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Ryan DeJonghe - The Avid Reader

I didn't always read, but that changed in June of 2013. I dropped the unnecessary stuff and picked up the awesome stuff--like reading! I started posting my reviews on Amazon and within a few months rose to the top 0.1% of reviewers. My reviews then went to Goodreads, and now my blog (http://ryandejonghe.wordpress.com) and Twitter (@Ryan_Reads). If you are reading this, why not leave a comment or send me a note? I love talking to other folks about books and my reviews. Publishers and authors, feel free to drop me a note if you want me to review your book. I usually stick to mainstream publishing, but I'll consider anything. If I review your book, I’ll give you a fair and thorough review and let you know when the review goes live. You can reach me at dejonghes@gmail.com. Happy Reading!

The Humor Code: A Global Search for What Makes Things Funny

The Humor Code: A Global Search for What Makes Things Funny - 'Peter McGraw',  'Joel Warner' Well, that certainly turned out better than expected. What starts out as sounding like a bad joke, a college professor and a journalist wanting to find out what makes things funny, ends up being a truly interesting book. It is part science, part road-trip humor, and one-hundred percent heart.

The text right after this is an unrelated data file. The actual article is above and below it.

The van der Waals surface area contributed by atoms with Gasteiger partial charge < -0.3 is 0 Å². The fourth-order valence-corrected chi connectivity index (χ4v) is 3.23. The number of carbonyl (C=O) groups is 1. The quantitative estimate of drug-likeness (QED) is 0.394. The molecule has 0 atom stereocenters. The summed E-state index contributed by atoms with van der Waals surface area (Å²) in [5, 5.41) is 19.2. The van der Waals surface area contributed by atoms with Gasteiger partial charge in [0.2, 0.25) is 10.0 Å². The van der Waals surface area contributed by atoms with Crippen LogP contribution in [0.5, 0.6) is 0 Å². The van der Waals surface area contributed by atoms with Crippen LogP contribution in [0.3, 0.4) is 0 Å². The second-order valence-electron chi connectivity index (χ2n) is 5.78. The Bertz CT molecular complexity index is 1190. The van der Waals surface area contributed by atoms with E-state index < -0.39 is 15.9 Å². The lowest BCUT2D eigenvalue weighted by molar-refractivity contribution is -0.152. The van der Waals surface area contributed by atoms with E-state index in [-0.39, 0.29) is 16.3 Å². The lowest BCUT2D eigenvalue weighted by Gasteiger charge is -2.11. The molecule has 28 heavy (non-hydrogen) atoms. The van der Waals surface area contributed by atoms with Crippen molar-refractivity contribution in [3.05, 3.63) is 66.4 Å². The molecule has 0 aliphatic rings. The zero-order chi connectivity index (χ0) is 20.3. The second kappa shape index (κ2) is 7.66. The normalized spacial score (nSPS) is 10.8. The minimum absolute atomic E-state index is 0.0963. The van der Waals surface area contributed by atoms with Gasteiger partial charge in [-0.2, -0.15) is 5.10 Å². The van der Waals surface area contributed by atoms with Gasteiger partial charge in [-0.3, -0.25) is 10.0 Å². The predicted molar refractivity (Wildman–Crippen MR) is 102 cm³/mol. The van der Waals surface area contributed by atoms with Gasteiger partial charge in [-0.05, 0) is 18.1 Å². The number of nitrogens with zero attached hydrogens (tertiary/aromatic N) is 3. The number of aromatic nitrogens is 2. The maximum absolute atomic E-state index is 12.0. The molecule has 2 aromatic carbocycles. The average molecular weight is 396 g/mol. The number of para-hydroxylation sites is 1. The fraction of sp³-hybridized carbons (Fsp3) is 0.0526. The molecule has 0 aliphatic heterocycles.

After some initial research, the comedy researching authors set out to test the Benign Violation Theory, which crosses inappropriate humor without going over the socially-acceptable line. You can see this in action on Pete’s (I feel like we’re on a first-name basis after reading the book) TEDx talk on YouTube. Yet, thanks to their travels, everything is in context. In other words, a raunchy joke may grab a ton of laughs from some drink-sodden attendees in a comedy club, but not so much at Sunday morning mass.

I appreciated the comparison between Sarah Silverman type of humor and Jerry Seinfeld type of humor. The authors go on to elaborate other popular humor methods such as that found on The Onion and Jon Stewart. And it doesn’t stop there—not by a long shot. I was surprised about the amount of books cited, both in direct quotation and in footnotes. I’m not sure if everything was as described, such as their interview that caused Louis C.K. offense, but most of it seemed of merit.

Each chapter is broken down by the authors’ stop around the globe. These guys stopped off at Los Angeles, New York, and even Palestine (Humor in Palestine? Yes.). The beginning was an awesome whirlwind of silly and embarrassing experiments that were motivated by research and guidance. When we got to the Amazon (world location, not the website) dressed as clowns, it felt like the book needed to wrap-up. It was a bit over-extending.

The end of the book was to conclude with the authors presenting their learnings at the largest international comedy festival Just for Laughs, located in Montreal. And they did. But that’s where they finally won me over, not in the comedy, but in the heart-touching moments of realization. While we are all different, we all have a united theme.

So yes, this book is an excellent resource on humor. There are plenty of additional resources and research to follow-up with. And yes, this book was funny. There are plenty of laugh-out-loud moments. And yes, this book offers a ton of heart.

Thank you to Simon & Schuster for providing me with a review copy of this book.